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Here's Obama's take on the future in his last State of the Union address

Here's Obama's take on the future in his last State of the Union address


'I believe in you.'

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In his final State of the Union address, President Barack Obama was widely expected to talk less about specific plans and more about broad goals for the future — projects that will continue long after he's left office. It turns out that was true almost to a fault. The address downplayed the problems we're still facing in favor of lots of hope and relatively little concrete change, touching on cancer research, a better social safety net, and fixing global warming. The present is bright, Obama promised, and the future will be moderately more bright.

Obama's presidency has been a mixed bag for technology policy, from a continued stalemate over cybersecurity and encryption to a robust promotion of net neutrality. The same was true for his State of the Union address. The speech alluded to having "protected an open internet," but it also asked Congress to pass the far more controversial Trans-Pacific Partnership, whose intellectual property rules could threaten that same openness.

We got a much more nebulous discussion of what lies ahead, including the way that new technology is changing how we work and live. "Today, technology doesn't just replace jobs on the assembly line, but any job where work can be automated," said Obama. "Companies in a global economy can locate anywhere, and face tougher competition." Obama has talked up emerging industries like 3D printing in previous addresses, but here, progress was painted in the absolute broadest and most recognizable strokes.

Climate change deniers will be 'pretty lonely' in the years to come

His answers for adapting to the economy were similarly familiar. For the young, offer "hands-on computer science and math classes" that will prepare students for jobs, plus two years of free community college for "every responsible student." For everyone else, offer more retraining for new jobs, plus wage insurance that will bridge the gap for workers who take a dramatic pay cut upon getting a new job. It sidestepped discussing the specific anxieties that have cropped up over everything from the "sharing economy" to the future of college. Similarly, Joe Biden's ambitious cancer research initiative got a new boost with a broad promise to "make America the country that cures cancer once and for all." But there wasn't much concrete detail on what this includes.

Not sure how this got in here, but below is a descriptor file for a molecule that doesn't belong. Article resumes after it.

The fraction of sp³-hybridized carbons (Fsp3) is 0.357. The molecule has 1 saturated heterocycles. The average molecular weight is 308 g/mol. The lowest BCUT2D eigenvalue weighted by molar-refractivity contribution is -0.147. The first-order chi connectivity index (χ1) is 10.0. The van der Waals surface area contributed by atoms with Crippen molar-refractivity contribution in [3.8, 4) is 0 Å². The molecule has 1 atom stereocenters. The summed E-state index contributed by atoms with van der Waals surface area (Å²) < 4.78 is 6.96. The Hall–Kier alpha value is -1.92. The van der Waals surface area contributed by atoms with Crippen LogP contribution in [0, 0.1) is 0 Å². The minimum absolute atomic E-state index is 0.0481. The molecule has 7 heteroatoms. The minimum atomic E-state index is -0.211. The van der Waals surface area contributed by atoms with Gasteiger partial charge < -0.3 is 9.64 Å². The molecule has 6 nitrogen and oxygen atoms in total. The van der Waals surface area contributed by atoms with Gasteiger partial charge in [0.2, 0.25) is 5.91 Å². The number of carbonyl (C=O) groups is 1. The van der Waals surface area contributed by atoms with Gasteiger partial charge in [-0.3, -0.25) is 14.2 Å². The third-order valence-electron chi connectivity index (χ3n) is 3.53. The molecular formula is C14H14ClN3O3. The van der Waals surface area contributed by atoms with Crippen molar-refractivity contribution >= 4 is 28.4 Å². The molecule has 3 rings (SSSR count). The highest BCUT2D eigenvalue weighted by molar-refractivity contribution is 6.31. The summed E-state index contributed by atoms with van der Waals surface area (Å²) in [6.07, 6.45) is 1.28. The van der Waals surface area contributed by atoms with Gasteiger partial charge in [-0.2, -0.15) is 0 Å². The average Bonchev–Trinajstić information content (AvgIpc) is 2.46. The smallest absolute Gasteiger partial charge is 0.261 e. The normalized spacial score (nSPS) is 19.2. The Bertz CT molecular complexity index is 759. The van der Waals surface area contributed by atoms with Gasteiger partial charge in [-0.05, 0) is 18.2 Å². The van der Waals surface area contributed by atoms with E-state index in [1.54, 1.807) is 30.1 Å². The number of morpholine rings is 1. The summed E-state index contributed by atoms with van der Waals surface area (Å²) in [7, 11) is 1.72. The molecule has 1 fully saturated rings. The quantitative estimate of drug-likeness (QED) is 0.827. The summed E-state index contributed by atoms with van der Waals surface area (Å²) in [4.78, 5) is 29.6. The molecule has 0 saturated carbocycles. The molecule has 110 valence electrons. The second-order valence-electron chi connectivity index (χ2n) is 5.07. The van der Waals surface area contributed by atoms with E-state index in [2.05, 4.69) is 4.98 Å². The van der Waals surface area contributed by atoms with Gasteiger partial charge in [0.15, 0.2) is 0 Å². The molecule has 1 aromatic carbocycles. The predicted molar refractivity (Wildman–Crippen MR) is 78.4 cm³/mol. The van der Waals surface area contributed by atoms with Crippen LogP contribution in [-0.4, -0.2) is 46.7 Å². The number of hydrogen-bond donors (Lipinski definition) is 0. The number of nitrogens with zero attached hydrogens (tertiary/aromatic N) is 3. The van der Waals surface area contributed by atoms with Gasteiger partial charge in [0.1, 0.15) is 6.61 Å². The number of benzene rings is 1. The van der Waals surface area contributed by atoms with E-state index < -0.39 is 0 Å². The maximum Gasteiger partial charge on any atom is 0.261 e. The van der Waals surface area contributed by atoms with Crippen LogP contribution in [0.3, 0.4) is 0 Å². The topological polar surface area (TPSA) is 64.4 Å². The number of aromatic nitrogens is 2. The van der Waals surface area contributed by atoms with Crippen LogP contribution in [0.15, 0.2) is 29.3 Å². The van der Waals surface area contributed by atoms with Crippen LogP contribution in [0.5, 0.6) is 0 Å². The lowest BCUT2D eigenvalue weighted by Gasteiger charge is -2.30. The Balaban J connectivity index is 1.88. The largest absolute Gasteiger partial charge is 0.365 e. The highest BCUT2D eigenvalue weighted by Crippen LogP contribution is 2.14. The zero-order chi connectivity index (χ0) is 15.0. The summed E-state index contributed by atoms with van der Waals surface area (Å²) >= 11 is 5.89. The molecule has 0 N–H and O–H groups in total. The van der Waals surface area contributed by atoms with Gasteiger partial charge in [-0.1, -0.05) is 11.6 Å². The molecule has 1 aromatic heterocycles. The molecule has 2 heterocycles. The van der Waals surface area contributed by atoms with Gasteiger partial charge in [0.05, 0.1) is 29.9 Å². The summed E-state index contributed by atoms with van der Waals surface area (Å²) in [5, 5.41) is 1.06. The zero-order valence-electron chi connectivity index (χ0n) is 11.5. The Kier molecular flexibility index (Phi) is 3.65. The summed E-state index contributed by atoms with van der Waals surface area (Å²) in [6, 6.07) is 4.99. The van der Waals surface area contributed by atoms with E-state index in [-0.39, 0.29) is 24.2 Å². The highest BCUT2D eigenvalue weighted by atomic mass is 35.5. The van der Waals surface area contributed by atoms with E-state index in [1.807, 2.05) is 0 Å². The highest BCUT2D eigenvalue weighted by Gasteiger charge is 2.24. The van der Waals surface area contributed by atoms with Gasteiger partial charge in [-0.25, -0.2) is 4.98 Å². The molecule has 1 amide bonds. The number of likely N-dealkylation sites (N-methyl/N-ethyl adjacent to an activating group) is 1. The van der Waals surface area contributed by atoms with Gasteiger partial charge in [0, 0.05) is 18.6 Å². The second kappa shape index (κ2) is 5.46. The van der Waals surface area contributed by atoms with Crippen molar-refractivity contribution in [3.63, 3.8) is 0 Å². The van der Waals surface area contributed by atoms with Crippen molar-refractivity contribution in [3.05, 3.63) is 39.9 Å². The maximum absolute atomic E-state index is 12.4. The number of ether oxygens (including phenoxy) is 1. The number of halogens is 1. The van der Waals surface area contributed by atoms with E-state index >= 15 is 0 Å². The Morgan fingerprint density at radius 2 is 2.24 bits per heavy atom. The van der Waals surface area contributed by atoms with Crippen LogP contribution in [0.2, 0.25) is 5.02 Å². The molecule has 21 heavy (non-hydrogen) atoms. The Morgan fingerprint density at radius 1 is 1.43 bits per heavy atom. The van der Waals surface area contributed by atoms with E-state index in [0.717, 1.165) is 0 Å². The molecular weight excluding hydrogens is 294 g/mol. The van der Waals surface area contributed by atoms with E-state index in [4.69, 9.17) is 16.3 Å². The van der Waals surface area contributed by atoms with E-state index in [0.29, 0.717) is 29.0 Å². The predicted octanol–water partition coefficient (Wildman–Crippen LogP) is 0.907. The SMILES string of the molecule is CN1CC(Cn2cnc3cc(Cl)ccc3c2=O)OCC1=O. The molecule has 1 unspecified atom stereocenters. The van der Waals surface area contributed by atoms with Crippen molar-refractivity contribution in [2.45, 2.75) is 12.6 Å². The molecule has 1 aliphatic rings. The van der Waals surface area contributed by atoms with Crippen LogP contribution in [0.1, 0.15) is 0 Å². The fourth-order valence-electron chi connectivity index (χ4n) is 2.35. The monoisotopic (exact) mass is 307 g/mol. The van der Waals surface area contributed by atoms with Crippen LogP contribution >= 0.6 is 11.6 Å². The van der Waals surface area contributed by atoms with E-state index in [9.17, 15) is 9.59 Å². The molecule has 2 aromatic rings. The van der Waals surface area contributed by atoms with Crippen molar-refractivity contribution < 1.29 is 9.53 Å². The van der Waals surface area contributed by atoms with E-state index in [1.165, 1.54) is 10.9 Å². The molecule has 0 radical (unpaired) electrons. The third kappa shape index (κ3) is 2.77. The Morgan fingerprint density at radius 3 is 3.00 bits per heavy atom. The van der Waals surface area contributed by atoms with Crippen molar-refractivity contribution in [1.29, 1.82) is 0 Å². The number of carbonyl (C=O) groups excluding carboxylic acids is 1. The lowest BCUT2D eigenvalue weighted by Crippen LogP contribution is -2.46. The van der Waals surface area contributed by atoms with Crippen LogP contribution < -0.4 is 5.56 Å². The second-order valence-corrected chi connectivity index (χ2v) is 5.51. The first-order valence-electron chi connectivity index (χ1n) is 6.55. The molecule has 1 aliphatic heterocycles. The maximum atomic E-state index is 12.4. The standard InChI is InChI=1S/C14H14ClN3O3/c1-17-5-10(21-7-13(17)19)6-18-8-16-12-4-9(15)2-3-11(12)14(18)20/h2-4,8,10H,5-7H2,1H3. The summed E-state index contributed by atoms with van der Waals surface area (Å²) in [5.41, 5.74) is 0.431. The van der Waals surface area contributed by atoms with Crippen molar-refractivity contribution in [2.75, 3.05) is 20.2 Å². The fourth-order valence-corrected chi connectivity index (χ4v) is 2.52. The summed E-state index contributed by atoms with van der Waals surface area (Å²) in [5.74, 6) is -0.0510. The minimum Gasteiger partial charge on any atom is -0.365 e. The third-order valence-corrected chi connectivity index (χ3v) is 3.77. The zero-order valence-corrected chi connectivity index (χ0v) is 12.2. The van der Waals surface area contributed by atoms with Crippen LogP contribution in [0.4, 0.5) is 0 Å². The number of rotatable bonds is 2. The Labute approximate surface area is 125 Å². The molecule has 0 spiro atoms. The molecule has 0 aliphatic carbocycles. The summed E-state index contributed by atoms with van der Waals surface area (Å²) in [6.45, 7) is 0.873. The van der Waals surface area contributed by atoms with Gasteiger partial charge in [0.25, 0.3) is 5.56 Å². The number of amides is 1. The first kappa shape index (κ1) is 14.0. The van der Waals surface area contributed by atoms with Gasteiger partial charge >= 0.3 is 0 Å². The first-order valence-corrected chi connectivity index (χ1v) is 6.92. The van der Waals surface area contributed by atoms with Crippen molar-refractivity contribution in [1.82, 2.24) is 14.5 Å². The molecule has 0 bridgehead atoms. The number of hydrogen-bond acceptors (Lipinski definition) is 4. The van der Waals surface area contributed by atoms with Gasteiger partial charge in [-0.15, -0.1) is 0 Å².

Maybe the biggest threat on the horizon here was climate change. Obama's tone was confident: anyone who wants to deny climate change will be "pretty lonely," and America intends to fight it with more forms of clean energy and stricter regulation for dirty ones. Or as Obama put it, "rather than subsidize the past, we should invest in the future." He pointed to what is legitimately a major win: a pact signed by 200 countries a month before his address. At the same time, it will take significant work to fight things like the rising sea levels that threaten to flood cities like Miami within the century.

It's not surprising that the more fraught areas of American policy, like the gun control debate, got barely a mention in the 2016 State of the Union. It was the broadly optimistic baseline that this year's presidential election will build on, including a warning against "voices urging us to fall back into tribes, to scapegoat fellow citizens who don't look like us." Outside those voices, Americans are "clear-eyed, big-hearted, optimistic that unarmed truth and unconditional love will have the final word."

"That's what makes me so hopeful about our future," concluded the address. "Because of you. I believe in you."